Uber’s drive to be a DC powerhouse

Photo Illustration/Garrett Evans

In the beginning, Uber went from street fight to street fight as it sought to win acceptance around the globe.

Now the ride-hailing company is firmly in the driver’s seat, steering political and policy battles as lawmakers and regulators turn their eyes toward the growing sharing economy.

{mosads}“There was an evolution” at the federal level, said Justin Kintz, head of public policy and communications for Uber. “After most of the U.S. had enacted [transportation network company] regulations, the question is no longer should Uber be in our city or not. It has become about showing why Uber is good for communities around the nation.” 

In just a few years, Uber has transformed from a scrappy startup to a Washington powerhouse — a path traveled by many tech companies, but one that was largely unexpected for the nascent ride-hailing industry.

Uber’s first products centered entirely on the black cars that are traditionally operated by livery companies, a market that’s tightly regulated in many cities and counties. 

The company says it ran into two issues: caps on the number of livery drivers in a given jurisdiction and limits on what they could charge for a ride. The former would make it hard for Uber to expand in a competitive market, while the latter impeded the deployment of Uber’s surge-pricing model. 

But in some places the company decided to just start operating and then deal with regulators later. NextCity reported that Uber’s first cease-and-desist letter came in 2013 from a governmental authority months after the service launched.

Over time, the company began to see the benefits of working with regulators. In March 2013, after almost three years of having cars on the road, the company hired Corey Owens — a former Facebook staffer — to be its head of public policy around the world. 

A month later, the company released a special report to provide its vision for how the growing market of ride-hailing vehicles, like those used in the company’s then-year-old UberX offering, should be regulated.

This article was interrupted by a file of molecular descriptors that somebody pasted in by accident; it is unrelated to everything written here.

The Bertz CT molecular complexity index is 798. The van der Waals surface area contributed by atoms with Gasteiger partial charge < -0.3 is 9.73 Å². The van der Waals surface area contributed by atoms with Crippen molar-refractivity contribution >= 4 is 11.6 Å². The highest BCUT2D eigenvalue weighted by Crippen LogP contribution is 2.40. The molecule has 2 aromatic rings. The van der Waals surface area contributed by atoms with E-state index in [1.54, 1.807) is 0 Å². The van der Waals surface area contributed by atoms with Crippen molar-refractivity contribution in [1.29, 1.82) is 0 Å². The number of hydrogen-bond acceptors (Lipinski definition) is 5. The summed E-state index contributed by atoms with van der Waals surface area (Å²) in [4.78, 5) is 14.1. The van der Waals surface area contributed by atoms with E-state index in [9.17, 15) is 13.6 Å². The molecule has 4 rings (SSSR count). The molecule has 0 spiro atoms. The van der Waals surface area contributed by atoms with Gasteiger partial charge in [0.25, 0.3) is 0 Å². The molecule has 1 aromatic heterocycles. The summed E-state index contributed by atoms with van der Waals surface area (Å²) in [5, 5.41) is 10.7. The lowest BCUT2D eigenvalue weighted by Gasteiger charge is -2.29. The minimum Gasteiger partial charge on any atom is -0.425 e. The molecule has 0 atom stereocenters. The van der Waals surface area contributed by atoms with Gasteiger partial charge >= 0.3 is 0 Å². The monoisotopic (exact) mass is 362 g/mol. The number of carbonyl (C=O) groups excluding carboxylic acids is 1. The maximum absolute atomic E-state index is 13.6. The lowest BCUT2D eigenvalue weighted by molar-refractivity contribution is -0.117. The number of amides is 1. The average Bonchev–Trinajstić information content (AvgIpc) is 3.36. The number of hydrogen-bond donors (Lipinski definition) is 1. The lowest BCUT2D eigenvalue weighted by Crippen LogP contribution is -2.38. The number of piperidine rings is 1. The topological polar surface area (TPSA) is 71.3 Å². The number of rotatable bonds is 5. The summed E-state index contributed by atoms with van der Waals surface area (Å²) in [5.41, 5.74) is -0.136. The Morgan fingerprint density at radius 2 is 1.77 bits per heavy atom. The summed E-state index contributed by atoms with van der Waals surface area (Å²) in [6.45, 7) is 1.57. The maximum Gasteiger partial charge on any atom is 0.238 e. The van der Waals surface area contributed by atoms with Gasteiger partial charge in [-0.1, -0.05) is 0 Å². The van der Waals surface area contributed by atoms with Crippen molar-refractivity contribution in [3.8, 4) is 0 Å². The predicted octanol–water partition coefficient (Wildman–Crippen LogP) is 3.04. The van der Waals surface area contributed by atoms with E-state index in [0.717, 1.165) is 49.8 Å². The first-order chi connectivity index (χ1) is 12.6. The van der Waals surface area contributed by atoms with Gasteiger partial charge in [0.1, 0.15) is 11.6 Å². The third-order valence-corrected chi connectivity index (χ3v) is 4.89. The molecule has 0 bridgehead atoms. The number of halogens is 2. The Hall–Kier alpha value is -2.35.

“The incumbent taxi industry, widely reported to be corrupt, anti-competitive, and generally acting against the interests of the public and its struggling drivers, has launched a full frontal campaign to slow and/or shut down Uber,” Travis Kalanick, Uber’s co-founder and CEO, said in the report. “Despite these challenges, we continue to operate in cities across the U.S. because our technology respects existing regulation and promotes legal transportation services.”

At the time, Uber was running something of a fire brigade. Policy staffers would drop into a locality to work with city councils and regulators to pass laws and rules favorable to Uber or to fight back against offensives from established players in the market.

“We needed people who were real practitioners and could hop on a plane at a moment’s notice, without a change of clothes, and fly to Bogotá and figure out how to deal with the Colombian taxi companies that were burning tires in the streets to protest Uber,” Kintz said during a sit-down interview at the company’s D.C. offices. 

Kalanick told attendees at a 2014 conference, “We’re in a political campaign, and the candidate is Uber and the opponent is an a–hole named Taxi.”

“Nobody likes him. He’s not a nice character, but he’s so woven into the political machinery and fabric that a lot of people owe him favors,” he added. 

Yet there was a problem. The company lacked the message and the organization needed to fight a battle that was becoming national in scope. So it looked to the world of politics to fill the gap.

“We knew we needed someone … who could help us break out of the cycle of dealing just with the issues of the day,” Kintz said. “We needed somebody that had a ton of experience with big-picture strategy.”

Ultimately, after an interview process that reportedly included former White House press secretary Jay Carney and Howard Wolfson, a former top aide to Hillary Clinton, the company hired David Plouffe, the soft-spoken campaign manager who propelled former President Obama to victory in 2008. In announcing the hire, Kalanick was clear about the company’s ambitions, titling his blog post “Uber the Candidate.” 

It was under Plouffe that the company started to work on a unified message and increase its engagement in Washington.

Early in 2015, the company started to face more criticism over the way it treated its drivers. The company, like many of its peers, considers them independent contractors, who don’t get the same benefits and protections afforded to full-time employees.

Sen. Elizabeth Warren (D-Mass.) said the rise of contracted work was a “real problem.” Clinton, then a Democratic presidential candidate, raised similar concerns. It was Sen. Mark Warner (D-Va.), however, who most explicitly called for reforms to create a safety net for employees while not crippling the companies.